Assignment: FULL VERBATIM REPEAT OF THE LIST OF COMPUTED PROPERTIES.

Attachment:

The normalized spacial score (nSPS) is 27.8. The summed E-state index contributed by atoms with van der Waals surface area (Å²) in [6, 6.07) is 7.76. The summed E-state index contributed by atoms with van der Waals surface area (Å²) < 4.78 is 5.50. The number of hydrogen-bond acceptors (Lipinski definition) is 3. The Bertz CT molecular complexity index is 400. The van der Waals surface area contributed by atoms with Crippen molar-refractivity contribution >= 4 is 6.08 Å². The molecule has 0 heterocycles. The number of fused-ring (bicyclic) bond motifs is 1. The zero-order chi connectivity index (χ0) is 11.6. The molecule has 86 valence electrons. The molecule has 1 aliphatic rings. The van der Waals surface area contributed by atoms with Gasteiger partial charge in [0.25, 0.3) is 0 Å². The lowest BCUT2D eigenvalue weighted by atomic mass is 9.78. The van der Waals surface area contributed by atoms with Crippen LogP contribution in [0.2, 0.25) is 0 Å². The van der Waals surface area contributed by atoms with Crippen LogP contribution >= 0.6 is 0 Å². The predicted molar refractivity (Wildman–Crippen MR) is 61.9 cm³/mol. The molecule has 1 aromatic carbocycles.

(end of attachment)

The normalized spacial score (nSPS) is 27.8. The summed E-state index contributed by atoms with van der Waals surface area (Å²) in [6, 6.07) is 7.76. The summed E-state index contributed by atoms with van der Waals surface area (Å²) < 4.78 is 5.50. The number of hydrogen-bond acceptors (Lipinski definition) is 3. The Bertz CT molecular complexity index is 400. The van der Waals surface area contributed by atoms with Crippen molar-refractivity contribution >= 4 is 6.08 Å². The molecule has 0 heterocycles. The number of fused-ring (bicyclic) bond motifs is 1. The zero-order chi connectivity index (χ0) is 11.6. The molecule has 86 valence electrons. The molecule has 1 aliphatic rings. The van der Waals surface area contributed by atoms with Gasteiger partial charge in [0.25, 0.3) is 0 Å². The lowest BCUT2D eigenvalue weighted by atomic mass is 9.78. The van der Waals surface area contributed by atoms with Crippen LogP contribution in [0.2, 0.25) is 0 Å². The van der Waals surface area contributed by atoms with Crippen LogP contribution >= 0.6 is 0 Å². The predicted molar refractivity (Wildman–Crippen MR) is 61.9 cm³/mol. The molecule has 1 aromatic carbocycles.